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United States: Housing for People Living With HIV/AIDS

Part of the "More Than Just a Roof Over My Head" Booklet

July 2010

The HIV/AIDS Epidemic

Approximately 1.1 million Americans are living with HIV/AIDS, with over 56,000 new HIV diagnoses each year. MSM account for 53% of PLWHA, while individuals infected through high-risk heterosexual contact and injection drug use account for 31% and 12% of PLWHA, respectively. Three men are infected for every woman infected, and AIDS is the leading cause of death for black women ages 25 to 34. Black people account for more HIV infections, AIDS cases, and HIV/AIDS related deaths than any other racial or ethnic group in the United States. While Latinos only account for 15% of the population, they represent 17% of all new HIV infections.

The Housing Crisis

AIDS housing experts estimate that about half of PLWHA in the United States -- over 500,000 households -- will need some form of housing assistance during the course of their illness. Housing is the greatest unmet service need for PLWHA. Approximately 72% of PLWHA have annual incomes below $30,000, while the National Low Income Housing Coalition's "Out of Reach 2010" reports that "assuming full-time, year-round employment, the 2010 national Housing Wage for a two-bedroom rental unit at the national average fair market rent of $959 is $18.44. This means that a household must earn the equivalent of $38,360 in annual income to afford a modest rental home." Therefore housing is simply not affordable for the vast majority of PLWHA in the United States.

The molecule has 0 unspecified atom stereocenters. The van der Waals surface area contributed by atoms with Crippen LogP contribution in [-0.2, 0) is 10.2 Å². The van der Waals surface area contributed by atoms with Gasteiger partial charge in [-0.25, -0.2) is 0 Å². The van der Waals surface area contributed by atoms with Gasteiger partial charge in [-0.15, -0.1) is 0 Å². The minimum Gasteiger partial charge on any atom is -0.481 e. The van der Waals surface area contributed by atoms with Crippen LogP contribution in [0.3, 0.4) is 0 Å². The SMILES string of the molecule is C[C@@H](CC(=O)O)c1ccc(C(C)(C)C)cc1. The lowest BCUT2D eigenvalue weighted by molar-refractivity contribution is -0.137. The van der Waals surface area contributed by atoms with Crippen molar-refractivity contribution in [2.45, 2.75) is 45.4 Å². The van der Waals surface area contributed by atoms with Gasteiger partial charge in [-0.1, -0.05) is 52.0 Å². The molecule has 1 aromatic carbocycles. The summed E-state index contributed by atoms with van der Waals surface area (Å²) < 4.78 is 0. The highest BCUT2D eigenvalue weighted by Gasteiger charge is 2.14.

Increasing evidence directs attention to the role of housing -- or lack of housing -- for the continuing HIV epidemic and associated health disparities in the United States. Housing status has been identified as a key structural factor affecting access to treatment and health behaviors among PLWHA, and research shows that receipt of housing assistance is associated over time with reduced HIV risk behaviors and improved health care outcomes. Housing is increasingly identified as strategic point of intervention to address HIV/AIDS and overlapping vulnerabilities associated with race and gender, extreme poverty, mental illness, chronic drug use, incarceration, and histories of trauma and violence.

Homelessness and unstable housing are strongly associated with greater HIV risk, inadequate health care, poor health outcomes and early death. Recent findings contribute significantly to the body of research showing strong and consistent correlations between housing status and health care access and outcomes among PLWHA. Investigators from two major multi-year studies -- the CDC's and HUD's Housing and Health (H&H) Study and the Chicago Housing for Health Partnership (CHHP) Study -- have released preliminary findings that link housing assistance to improved health outcomes for homeless and unstably housed PLWHA and other chronic health conditions, and show that public investment in housing not only improves health outcomes but actually saves taxpayer money. Findings show that homelessness and unstable housing are associated with increased rates of HIV sex and drug risk behaviors; that unstable housing increases HIV risk behaviors even among those at highest HIV risk; and that the association between lack of stable housing and greater HIV risk behaviors remains even among persons who have received risk reduction services. Significantly, persons with stable housing are less likely to engage in risky behaviors, and more likely to reduce risk behaviors, than their counterparts who are homeless/unstably housed.

Institutional Response & Solutions